Bringing in graduates from different nursing schools, brings more variety of thought processes and phylosophies. In a cooperative environment, this is the better option. If this is not OHSU's phylosophy - OHSU and OCNE, are not for me. I'd like to have other choices.

    I've always hoped to work or attend classes with people who are nothing like me - so I can learn and grow the most from them. An employer who hires from a variety of schools and backgrounds, will benefit with more positive synergy, and greater productivity potential. Variety amoung employees brings new, and innovative ideas. I want to work for an employer who facilitates leadership, synergy, innovation, team work, and collaboration. This will not be as prevelant, where everyone went through the same system, and belongs to the same "good ol' boys club".

    For those who are not interested in nursing because they want to join some special elite club, ITT represents an alternate choice where students serious enough about nursing, can take a less traveled but more difficult path toward becoming a real nurse.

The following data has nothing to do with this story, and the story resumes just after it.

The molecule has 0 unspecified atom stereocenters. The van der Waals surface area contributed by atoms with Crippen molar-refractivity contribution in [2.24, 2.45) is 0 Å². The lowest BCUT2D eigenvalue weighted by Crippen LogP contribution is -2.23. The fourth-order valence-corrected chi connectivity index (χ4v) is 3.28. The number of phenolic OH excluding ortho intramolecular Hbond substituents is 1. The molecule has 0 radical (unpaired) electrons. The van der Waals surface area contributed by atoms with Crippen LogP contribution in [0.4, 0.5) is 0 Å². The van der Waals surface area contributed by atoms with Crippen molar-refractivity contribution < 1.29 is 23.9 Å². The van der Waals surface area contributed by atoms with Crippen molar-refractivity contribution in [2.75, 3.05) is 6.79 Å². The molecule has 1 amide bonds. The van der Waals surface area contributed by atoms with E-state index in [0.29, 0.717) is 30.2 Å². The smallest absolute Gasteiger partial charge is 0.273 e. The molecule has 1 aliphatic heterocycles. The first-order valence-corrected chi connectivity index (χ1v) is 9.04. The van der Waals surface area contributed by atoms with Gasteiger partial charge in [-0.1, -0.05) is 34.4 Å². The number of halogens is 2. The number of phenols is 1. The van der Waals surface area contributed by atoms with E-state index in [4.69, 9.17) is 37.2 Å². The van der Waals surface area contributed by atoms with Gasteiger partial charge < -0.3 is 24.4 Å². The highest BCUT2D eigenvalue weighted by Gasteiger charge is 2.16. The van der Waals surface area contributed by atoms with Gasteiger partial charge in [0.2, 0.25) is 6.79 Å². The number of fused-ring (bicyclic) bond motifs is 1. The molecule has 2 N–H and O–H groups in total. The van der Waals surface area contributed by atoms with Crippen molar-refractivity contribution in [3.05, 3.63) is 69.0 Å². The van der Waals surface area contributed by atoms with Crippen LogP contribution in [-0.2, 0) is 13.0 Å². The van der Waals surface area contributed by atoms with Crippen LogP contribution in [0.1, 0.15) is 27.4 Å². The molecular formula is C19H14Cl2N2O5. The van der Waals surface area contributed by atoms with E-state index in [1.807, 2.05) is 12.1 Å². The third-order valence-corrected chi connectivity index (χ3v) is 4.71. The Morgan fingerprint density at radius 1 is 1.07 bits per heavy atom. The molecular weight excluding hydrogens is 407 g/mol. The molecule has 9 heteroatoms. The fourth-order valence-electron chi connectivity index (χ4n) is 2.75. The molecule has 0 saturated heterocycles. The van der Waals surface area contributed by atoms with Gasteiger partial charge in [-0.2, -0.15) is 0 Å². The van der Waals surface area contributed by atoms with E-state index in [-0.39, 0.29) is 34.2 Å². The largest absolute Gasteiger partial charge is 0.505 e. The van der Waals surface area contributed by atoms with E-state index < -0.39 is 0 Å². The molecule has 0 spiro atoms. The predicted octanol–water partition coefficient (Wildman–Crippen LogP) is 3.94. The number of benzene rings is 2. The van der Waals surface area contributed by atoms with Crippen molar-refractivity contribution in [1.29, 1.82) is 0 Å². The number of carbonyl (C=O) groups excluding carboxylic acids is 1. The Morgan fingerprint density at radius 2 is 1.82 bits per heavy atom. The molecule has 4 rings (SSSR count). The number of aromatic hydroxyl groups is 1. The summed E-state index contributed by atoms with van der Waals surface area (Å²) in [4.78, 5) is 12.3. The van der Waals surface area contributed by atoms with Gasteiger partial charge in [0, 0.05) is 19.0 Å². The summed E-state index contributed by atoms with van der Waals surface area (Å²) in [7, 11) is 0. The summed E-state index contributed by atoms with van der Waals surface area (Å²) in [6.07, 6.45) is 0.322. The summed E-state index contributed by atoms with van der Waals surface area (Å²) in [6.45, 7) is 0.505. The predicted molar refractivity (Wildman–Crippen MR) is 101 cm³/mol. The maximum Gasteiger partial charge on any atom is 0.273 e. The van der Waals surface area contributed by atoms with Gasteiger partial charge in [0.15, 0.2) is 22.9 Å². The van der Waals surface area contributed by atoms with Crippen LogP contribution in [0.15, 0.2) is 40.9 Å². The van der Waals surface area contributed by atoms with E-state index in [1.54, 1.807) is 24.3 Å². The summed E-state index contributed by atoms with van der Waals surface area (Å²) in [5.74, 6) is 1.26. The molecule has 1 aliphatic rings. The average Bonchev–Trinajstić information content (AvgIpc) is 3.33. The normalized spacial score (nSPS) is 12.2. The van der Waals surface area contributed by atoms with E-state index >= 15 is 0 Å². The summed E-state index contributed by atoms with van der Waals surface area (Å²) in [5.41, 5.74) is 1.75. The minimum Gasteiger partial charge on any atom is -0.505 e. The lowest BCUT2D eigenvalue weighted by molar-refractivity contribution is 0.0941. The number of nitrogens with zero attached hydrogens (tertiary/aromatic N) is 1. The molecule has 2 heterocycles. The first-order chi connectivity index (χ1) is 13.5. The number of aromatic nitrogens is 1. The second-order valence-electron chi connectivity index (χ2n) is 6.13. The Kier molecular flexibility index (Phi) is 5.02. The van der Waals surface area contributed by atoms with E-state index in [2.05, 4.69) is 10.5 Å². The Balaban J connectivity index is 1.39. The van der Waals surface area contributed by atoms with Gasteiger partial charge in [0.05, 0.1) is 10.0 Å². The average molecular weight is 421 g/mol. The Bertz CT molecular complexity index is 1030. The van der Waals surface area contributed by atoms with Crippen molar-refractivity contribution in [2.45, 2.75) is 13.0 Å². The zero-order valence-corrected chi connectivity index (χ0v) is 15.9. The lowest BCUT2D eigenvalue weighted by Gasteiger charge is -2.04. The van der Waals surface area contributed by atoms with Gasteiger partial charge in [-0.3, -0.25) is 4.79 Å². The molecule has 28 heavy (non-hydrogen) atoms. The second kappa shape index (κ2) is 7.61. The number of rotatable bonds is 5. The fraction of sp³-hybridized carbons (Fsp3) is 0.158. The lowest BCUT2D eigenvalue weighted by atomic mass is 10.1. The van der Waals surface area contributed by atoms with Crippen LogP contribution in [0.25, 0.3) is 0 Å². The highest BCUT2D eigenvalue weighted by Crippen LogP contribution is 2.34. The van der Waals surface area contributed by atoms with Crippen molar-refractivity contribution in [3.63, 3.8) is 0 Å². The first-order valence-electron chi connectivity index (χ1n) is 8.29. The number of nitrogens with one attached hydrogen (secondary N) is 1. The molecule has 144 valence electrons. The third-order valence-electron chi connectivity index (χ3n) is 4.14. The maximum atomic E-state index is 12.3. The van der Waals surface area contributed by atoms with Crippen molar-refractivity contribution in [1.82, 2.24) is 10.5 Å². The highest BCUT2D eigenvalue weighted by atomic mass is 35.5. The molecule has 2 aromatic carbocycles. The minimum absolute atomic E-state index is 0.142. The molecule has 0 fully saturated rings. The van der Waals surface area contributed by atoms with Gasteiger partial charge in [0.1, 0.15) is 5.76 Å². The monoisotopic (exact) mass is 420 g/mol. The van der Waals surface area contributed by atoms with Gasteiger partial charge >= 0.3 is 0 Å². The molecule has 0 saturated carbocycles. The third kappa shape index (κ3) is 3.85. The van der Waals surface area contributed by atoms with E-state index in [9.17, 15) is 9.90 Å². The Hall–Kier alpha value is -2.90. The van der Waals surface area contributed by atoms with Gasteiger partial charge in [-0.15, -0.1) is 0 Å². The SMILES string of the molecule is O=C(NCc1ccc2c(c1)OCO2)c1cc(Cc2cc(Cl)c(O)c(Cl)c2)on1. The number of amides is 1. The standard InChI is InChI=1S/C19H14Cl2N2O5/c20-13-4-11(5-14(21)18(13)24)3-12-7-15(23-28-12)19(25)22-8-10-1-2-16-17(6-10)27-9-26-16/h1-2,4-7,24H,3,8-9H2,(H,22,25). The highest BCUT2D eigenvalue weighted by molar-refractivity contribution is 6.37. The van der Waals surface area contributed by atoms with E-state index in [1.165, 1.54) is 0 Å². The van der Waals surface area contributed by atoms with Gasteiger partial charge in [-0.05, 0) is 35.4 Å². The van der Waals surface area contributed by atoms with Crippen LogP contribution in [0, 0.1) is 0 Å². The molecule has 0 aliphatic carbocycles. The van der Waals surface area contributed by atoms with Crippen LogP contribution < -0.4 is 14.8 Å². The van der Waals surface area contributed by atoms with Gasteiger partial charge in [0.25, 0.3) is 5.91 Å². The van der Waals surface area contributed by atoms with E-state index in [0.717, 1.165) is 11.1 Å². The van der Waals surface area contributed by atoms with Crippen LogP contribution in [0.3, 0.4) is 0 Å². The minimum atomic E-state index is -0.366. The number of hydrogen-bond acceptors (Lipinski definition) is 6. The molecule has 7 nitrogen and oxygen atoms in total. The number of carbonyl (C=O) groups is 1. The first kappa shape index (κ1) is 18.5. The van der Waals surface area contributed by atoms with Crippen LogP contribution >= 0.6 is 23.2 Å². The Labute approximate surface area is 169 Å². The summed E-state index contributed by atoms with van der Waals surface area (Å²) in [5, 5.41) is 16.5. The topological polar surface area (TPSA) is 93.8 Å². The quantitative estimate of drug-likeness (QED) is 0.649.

blynksLPN2RN likes this.

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    I'll toss my two bones into this conversation. As I've mentioned a number of times, a good friend of mine recruits in the med industry; primarily MD's and NP's. He too, is a former NP. His advice to me was to stay away from 'for profit' schools such as ITT. First, they're too dang expensive, and second, it's all about pedigree and ITT doesn't have it. If you're going to drop a load of cash, do it at OHSU. Unfortunately, the med profession is a 'club', so one has to make sure they go to the 'right' schools.
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    In addition, OCNE students do not have to "compete" for entry to OHSU's BSN program. OCNE *is* part of the BSN program, and those who opt to continue to OHSU for their BSN don't have to apply or compete for spots. It's not another application process; it's a coadmission to OHSU. There's so much in all of your posts that I disagree with, and I wonder where you're getting your information. Maybe will have some of the facts about which you're making conjectures.
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    Kamaboko and Jimithing112;